Author: Melissa

American Bison

By Melissa Wynn               Few animals are as regal to behold as the great American Bison, also commonly referred to as the buffalo. Standing five to six and a half feet tall at the shoulder and weighing in at up to a ton leaves these fuzzy boulders with legs unrivaled in size and power.  This largest of all land mammal once wandered the Great Plains and much of North America in herds numbering in the millions. It must have been truly amazing to have lived in that age when these bovine beasts carpeted...

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Smart’s Wagon Train Coffee Shop +1530.587.7574

Smart’s Wagon Train Coffee Shop By Melissa Wynn After a peaceful nights rest atThe Truckee Hotel, General Manager Tim Tonachella suggested we try breakfast at Smart’s Coffee Shop, 10080 Donner Pass Road. He said it was his personal favorite and I soon discovered why. Dining at this unusual establishment is part extraordinary down home cookin’, part comedy sideshow and part mountain history museum visit. Entering the building we were enveloped in the aromas of frying bacon and creamy gravy. Antique lanterns and cast iron skillets hang from the ceiling. Simple wooden tables are set with the basics. Traditional red...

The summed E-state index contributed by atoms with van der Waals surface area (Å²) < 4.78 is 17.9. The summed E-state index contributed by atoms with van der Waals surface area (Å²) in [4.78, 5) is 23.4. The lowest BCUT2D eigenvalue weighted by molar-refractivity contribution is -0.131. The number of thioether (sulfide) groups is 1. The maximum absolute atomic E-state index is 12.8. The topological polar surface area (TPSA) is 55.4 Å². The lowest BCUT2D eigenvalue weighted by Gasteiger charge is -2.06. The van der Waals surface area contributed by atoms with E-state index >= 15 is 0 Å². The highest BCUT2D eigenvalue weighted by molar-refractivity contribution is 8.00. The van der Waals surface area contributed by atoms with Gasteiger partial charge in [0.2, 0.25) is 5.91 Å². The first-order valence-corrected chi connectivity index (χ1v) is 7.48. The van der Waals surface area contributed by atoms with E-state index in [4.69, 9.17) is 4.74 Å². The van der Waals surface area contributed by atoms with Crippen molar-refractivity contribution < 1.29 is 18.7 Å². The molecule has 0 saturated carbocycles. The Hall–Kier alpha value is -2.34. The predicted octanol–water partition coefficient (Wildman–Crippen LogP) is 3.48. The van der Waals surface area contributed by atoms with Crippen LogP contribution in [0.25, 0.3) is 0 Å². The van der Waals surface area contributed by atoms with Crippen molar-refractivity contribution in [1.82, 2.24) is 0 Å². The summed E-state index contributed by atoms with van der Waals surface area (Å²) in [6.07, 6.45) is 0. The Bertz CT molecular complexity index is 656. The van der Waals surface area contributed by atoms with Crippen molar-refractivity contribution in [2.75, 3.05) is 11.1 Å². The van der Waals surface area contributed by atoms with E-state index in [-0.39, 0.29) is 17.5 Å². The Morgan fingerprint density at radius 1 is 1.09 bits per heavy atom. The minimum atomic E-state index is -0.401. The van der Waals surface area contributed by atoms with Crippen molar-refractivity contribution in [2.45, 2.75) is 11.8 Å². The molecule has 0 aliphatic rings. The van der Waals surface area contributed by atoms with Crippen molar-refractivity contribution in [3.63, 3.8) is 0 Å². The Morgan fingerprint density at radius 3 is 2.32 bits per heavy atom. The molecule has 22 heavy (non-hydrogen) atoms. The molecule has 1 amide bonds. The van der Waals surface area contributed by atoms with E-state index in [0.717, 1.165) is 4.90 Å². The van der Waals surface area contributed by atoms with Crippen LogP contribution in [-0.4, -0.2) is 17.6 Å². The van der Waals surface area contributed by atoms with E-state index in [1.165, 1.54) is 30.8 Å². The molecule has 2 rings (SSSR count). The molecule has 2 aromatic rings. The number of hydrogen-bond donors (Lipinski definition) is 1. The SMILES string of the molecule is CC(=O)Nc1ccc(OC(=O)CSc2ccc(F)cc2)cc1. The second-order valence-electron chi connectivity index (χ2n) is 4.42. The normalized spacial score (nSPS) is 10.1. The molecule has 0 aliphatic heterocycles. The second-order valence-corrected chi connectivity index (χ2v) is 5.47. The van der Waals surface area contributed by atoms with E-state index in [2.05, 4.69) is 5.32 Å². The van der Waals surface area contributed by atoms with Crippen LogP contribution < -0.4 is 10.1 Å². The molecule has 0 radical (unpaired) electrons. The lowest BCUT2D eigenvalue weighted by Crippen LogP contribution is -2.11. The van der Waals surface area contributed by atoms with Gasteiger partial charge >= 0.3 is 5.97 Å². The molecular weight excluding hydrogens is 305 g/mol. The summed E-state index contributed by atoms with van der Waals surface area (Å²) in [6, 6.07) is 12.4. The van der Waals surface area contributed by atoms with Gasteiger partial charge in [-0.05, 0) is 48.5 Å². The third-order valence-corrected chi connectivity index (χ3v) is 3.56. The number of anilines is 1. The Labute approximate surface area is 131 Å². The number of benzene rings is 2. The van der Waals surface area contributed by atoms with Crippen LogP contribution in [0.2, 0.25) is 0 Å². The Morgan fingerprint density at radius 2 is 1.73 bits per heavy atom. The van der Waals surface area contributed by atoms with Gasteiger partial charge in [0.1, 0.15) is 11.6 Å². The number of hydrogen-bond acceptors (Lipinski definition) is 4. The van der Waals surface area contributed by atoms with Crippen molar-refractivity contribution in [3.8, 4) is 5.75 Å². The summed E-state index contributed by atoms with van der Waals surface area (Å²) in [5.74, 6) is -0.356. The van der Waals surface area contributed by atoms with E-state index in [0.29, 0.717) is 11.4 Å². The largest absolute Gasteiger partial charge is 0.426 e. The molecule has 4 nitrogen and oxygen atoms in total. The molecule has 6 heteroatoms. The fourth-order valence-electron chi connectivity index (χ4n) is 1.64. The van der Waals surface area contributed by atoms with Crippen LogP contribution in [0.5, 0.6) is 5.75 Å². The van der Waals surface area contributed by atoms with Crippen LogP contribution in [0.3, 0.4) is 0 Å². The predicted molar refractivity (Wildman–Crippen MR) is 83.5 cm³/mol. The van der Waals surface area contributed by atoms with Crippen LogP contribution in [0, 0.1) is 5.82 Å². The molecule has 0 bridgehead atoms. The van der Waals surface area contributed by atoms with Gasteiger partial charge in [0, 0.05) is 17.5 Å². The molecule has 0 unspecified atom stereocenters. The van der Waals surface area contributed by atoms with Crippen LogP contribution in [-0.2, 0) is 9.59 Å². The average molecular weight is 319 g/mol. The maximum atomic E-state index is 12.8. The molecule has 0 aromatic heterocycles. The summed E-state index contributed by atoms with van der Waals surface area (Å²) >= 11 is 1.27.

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Fisher- The Porcupine Predator

Fisher- The Porcupine Predator By Melissa Wynn The fisher, also known as a North American marten, is a dark brownish member of the weasel family. Some individuals have a cream colored patch on the chest and the legs and tail are always black. Their long slender body is optimum for hunting in tree hollows and ground burrows. All 4 paws have 5 toes with semi-retractable claws that make tree climbing a breeze for these agile hunters. Fishers are the largest of the marten family ranging in size from 4 to 9 pounds with males being nearly twice the size...

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Have You Ever Seen a Wolverine?

By Melissa Wynn Wolverines are a little studied cousin of the badger. It was long believed that there was no population of these illusive creatures in the Sierra Nevada , with no confirmed sightings since the 1920’s. Quite by mistake, wildlife biology graduate student Katie Moriarty from the Oregon State University photographed one of these rare carnivores, with a remote controlled camera, in the Tahoe National Forest on February 28, 2008. Confirmed populations of wolverines are known to be in the Northern Cascades in Washington and also in the Northern Rockies of Montana and Idaho. Before the photograph was...

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